(2.2)

From the continuity of $\mathcal{ℱ}$ on ${L}^{p}\left({B}_{R}\right)$, ${v}_{n}=u$ on ${B}_{R}$, ${lim}_{n\to \mathrm{\infty }}{u}_{n}=u$ in ${L}^{p}\left({B}_{R}\right)$, and $f\left(x,0\right)=0$ for a.e. $x\in {ℝ}^{N}$ we obtain

$\underset{n\to \mathrm{\infty }}{lim}{\int }_{{B}_{R}}{|f\left(x,{u}_{n}\right)-f\left(x,{u}_{n}-{v}_{n}\right)-f\left(x,{v}_{n}\right)|}^{\nu }dx=\underset{n\to \mathrm{\infty }}{lim}{\int }_{{B}_{R}}{|f\left(x,{u}_{n}\right)-f\left(x,{u}_{n}-u\right)-f\left(x,u\right)|}^{\nu }dx=0.$

Since ${v}_{n}\equiv 0$ in ${ℝ}^{N}\{B}_{{R}_{n}}$, this in turn yields for any $\epsilon >0$ and R chosen accordingly, as in (2.1),

$\underset{n\to \mathrm{\infty }}{lim sup}{\int }_{{ℝ}^{N}}{|f\left(x,{u}_{n}\right)-f\left(x,{u}_{n}-{v}_{n}\right)-f\left(x,{v}_{n}\right)|}^{\nu }dx=\underset{n\to \mathrm{\infty }}{lim sup}{\int }_{{B}_{{R}_{n}}\{B}_{R}}{|f\left(x,{u}_{n}\right)-f\left(x,{u}_{n}-{v}_{n}\right)-f\left(x,{v}_{n}\right)|}^{\nu }dx$$\le C\underset{n\to \mathrm{\infty }}{lim sup}{\int }_{{B}_{{R}_{n}}\{B}_{R}}{\left({|{u}_{n}|}^{\mu }+{|{u}_{n}-{v}_{n}|}^{\mu }+{|{v}_{n}|}^{\mu }\right)}^{\nu }$$\le C\underset{n\to \mathrm{\infty }}{lim sup}{\int }_{{B}_{{R}_{n}}\{B}_{R}}\left({|{u}_{n}|}^{p}+{|u|}^{p}\right)$$\le C\epsilon ,$

where C is independent of ε. Letting ε tend to 0 and using (2.2), we obtain

$\underset{n\to \mathrm{\infty }}{lim}{|\mathcal{ℱ}\left({u}_{n}\right)-\mathcal{ℱ}\left({u}_{n}-{v}_{n}\right)-\mathcal{ℱ}\left(u\right)|}_{\nu }=0.$

(b): The continuous embedding ${H}^{1}↪{L}^{p}$ implies that $\left({u}_{n}\right)$ is bounded in ${L}^{p}$, and the compact embedding ${H}^{1}\left(U\right)↪{L}^{p}\left(U\right)$ for bounded U implies that ${u}_{n}\to u$ in ${L}_{\mathrm{loc}}^{p}$. Defining ${v}_{n}$ as in (a), we therefore obtain that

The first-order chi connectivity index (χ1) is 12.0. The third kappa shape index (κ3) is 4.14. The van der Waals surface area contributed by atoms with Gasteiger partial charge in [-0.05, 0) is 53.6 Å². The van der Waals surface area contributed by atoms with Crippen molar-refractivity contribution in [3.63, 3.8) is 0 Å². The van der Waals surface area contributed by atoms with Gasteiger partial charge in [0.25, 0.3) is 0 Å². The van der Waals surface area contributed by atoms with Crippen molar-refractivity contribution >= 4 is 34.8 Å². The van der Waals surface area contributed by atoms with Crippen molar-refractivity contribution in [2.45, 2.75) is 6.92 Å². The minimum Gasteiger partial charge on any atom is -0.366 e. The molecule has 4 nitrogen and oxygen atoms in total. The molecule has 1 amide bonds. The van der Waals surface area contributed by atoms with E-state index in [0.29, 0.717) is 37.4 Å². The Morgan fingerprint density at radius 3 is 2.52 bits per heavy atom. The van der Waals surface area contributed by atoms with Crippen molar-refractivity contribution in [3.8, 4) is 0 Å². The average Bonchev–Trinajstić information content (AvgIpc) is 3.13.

and $\mathcal{ℱ}$ almost BL-splits along $\left({u}_{n}\right)$ with respect to u by (a).

(c): Since ${|{u}_{n}-{\overline{u}}_{n}|}_{p}\to 0$ and ${u}_{n}\to v$ in ${L}_{\mathrm{loc}}^{p}$, it follows that ${\overline{u}}_{n}⇀v$ in ${H}^{1}$. Taking R large enough, (2.1) also holds true if we replace ${u}_{n}$ by ${\overline{u}}_{n}$. Therefore, after passing to a subsequence for $\left({u}_{n}\right)$, and using the same subsequence for $\left({\overline{u}}_{n}\right)$, we obtain

$\underset{n\to \mathrm{\infty }}{lim}{|\mathcal{ℱ}\left({\overline{u}}_{n}\right)-\mathcal{ℱ}\left({\overline{u}}_{n}-{v}_{n}\right)-\mathcal{ℱ}\left(u\right)|}_{\nu }=0.\mathit{∎}$

## 3 Uniform continuity

Here we prove uniform continuity on bounded subsets of ${H}^{1}$, making use of the periodicity of f in x. As a consequence, we also obtain BL-splitting along weakly convergent sequences in ${H}^{1}$.

For simplicity we will only prove the case $A=I$ (the identity transformation). The general case follows in an analogous manner. Denote the respective translation action of the additive group ${ℤ}^{N}$ on functions $u:{ℝ}^{N}\to ℝ$ by

$\left(a\star u\right)\left(x\right):=u\left(x-a\right),a\in {ℤ}^{N},x\in {ℝ}^{N}.$

Let $〈\cdot ,\cdot 〉$ denote the standard scalar product in ${H}^{1}$, defined by

$〈u,v〉:={\int }_{{ℝ}^{N}}\left(\nabla u\cdot \nabla v+uv\right),$

and let $\parallel \cdot \parallel$ denote the associated norm. Also denote by $\mathrm{w}-\mathrm{lim}$ the weak limit of a weakly convergent sequence.

We first recall a functional consequence of Lions’ Vanishing Lemma [15, Lemma I.1.].

#### Lemma 3.1.

Suppose for a sequence $\mathrm{\left(}{u}_{n}\mathrm{\right)}\mathrm{\subseteq }{H}^{\mathrm{1}}$ that ${a}_{n}\mathrm{\star }{u}_{n}\mathrm{⇀}\mathrm{0}$ in ${H}^{\mathrm{1}}$ for every sequence $\mathrm{\left(}{a}_{n}\mathrm{\right)}\mathrm{\subseteq }{\mathrm{Z}}^{N}$. Then ${u}_{n}\mathrm{\to }\mathrm{0}$ in ${L}^{p}$ for all $p\mathrm{\in }\mathrm{\left(}\mathrm{2}\mathrm{,}{\mathrm{2}}^{\mathrm{*}}\mathrm{\right)}$.

#### Proof.

Note first that $\left({u}_{n}\right)$ is bounded in ${H}^{1}$ since ${u}_{n}⇀0$ in ${H}^{1}$. We claim that

(3.1)

If the claim were not true there would exist $\epsilon >0$ and a sequence $\left({y}_{n}\right)\subseteq {ℝ}^{N}$ such that, after passing to a subsequence of $\left({u}_{n}\right)$, we would have

${\int }_{{y}_{n}+{B}_{1}}{|{u}_{n}|}^{2}\ge \epsilon .$